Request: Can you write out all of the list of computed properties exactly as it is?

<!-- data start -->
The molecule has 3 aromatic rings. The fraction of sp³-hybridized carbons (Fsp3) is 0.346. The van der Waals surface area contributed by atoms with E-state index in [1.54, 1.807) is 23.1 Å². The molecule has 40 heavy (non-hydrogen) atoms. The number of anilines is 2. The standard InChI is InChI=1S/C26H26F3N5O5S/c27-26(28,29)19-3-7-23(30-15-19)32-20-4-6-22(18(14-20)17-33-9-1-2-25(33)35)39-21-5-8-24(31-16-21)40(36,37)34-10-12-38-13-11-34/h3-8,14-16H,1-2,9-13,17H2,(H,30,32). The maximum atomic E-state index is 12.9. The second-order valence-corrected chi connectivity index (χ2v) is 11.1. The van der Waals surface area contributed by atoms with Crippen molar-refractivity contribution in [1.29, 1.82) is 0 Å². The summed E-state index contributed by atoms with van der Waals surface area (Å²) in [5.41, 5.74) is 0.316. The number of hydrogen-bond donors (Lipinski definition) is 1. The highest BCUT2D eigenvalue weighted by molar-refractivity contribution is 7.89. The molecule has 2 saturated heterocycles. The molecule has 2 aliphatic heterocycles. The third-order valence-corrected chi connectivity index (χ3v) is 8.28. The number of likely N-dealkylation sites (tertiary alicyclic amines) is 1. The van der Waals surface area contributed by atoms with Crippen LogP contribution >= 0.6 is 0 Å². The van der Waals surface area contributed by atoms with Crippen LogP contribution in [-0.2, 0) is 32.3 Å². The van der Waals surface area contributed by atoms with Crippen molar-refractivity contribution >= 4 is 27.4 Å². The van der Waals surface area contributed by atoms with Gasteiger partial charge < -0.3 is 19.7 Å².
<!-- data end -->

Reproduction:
The molecule has 3 aromatic rings. The fraction of sp³-hybridized carbons (Fsp3) is 0.346. The van der Waals surface area contributed by atoms with E-state index in [1.54, 1.807) is 23.1 Å². The molecule has 40 heavy (non-hydrogen) atoms. The number of anilines is 2. The standard InChI is InChI=1S/C26H26F3N5O5S/c27-26(28,29)19-3-7-23(30-15-19)32-20-4-6-22(18(14-20)17-33-9-1-2-25(33)35)39-21-5-8-24(31-16-21)40(36,37)34-10-12-38-13-11-34/h3-8,14-16H,1-2,9-13,17H2,(H,30,32). The maximum atomic E-state index is 12.9. The second-order valence-corrected chi connectivity index (χ2v) is 11.1. The van der Waals surface area contributed by atoms with Crippen molar-refractivity contribution in [1.29, 1.82) is 0 Å². The summed E-state index contributed by atoms with van der Waals surface area (Å²) in [5.41, 5.74) is 0.316. The number of hydrogen-bond donors (Lipinski definition) is 1. The highest BCUT2D eigenvalue weighted by molar-refractivity contribution is 7.89. The molecule has 2 saturated heterocycles. The molecule has 2 aliphatic heterocycles. The third-order valence-corrected chi connectivity index (χ3v) is 8.28. The number of likely N-dealkylation sites (tertiary alicyclic amines) is 1. The van der Waals surface area contributed by atoms with Crippen LogP contribution >= 0.6 is 0 Å². The van der Waals surface area contributed by atoms with Crippen LogP contribution in [-0.2, 0) is 32.3 Å². The van der Waals surface area contributed by atoms with Crippen molar-refractivity contribution >= 4 is 27.4 Å². The van der Waals surface area contributed by atoms with Gasteiger partial charge < -0.3 is 19.7 Å².